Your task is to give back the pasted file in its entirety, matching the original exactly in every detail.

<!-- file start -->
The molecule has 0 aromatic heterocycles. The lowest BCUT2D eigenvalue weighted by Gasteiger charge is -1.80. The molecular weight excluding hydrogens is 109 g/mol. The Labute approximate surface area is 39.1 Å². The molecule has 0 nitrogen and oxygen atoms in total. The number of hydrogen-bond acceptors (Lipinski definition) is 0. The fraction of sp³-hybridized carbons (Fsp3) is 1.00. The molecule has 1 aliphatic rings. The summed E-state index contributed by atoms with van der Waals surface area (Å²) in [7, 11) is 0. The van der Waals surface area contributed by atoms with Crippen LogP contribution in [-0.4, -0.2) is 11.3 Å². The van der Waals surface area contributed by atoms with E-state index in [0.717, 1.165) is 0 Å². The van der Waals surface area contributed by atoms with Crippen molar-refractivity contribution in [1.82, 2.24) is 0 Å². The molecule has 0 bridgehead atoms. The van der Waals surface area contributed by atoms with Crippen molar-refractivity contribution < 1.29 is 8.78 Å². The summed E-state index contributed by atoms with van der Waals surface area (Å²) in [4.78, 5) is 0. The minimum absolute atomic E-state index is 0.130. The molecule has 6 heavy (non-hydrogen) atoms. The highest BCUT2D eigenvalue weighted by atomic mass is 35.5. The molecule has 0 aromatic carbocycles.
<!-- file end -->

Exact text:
The molecule has 0 aromatic heterocycles. The lowest BCUT2D eigenvalue weighted by Gasteiger charge is -1.80. The molecular weight excluding hydrogens is 109 g/mol. The Labute approximate surface area is 39.1 Å². The molecule has 0 nitrogen and oxygen atoms in total. The number of hydrogen-bond acceptors (Lipinski definition) is 0. The fraction of sp³-hybridized carbons (Fsp3) is 1.00. The molecule has 1 aliphatic rings. The summed E-state index contributed by atoms with van der Waals surface area (Å²) in [7, 11) is 0. The van der Waals surface area contributed by atoms with Crippen LogP contribution in [-0.4, -0.2) is 11.3 Å². The van der Waals surface area contributed by atoms with E-state index in [0.717, 1.165) is 0 Å². The van der Waals surface area contributed by atoms with Crippen molar-refractivity contribution in [1.82, 2.24) is 0 Å². The molecule has 0 bridgehead atoms. The van der Waals surface area contributed by atoms with Crippen molar-refractivity contribution < 1.29 is 8.78 Å². The summed E-state index contributed by atoms with van der Waals surface area (Å²) in [4.78, 5) is 0. The minimum absolute atomic E-state index is 0.130. The molecule has 6 heavy (non-hydrogen) atoms. The highest BCUT2D eigenvalue weighted by atomic mass is 35.5. The molecule has 0 aromatic carbocycles.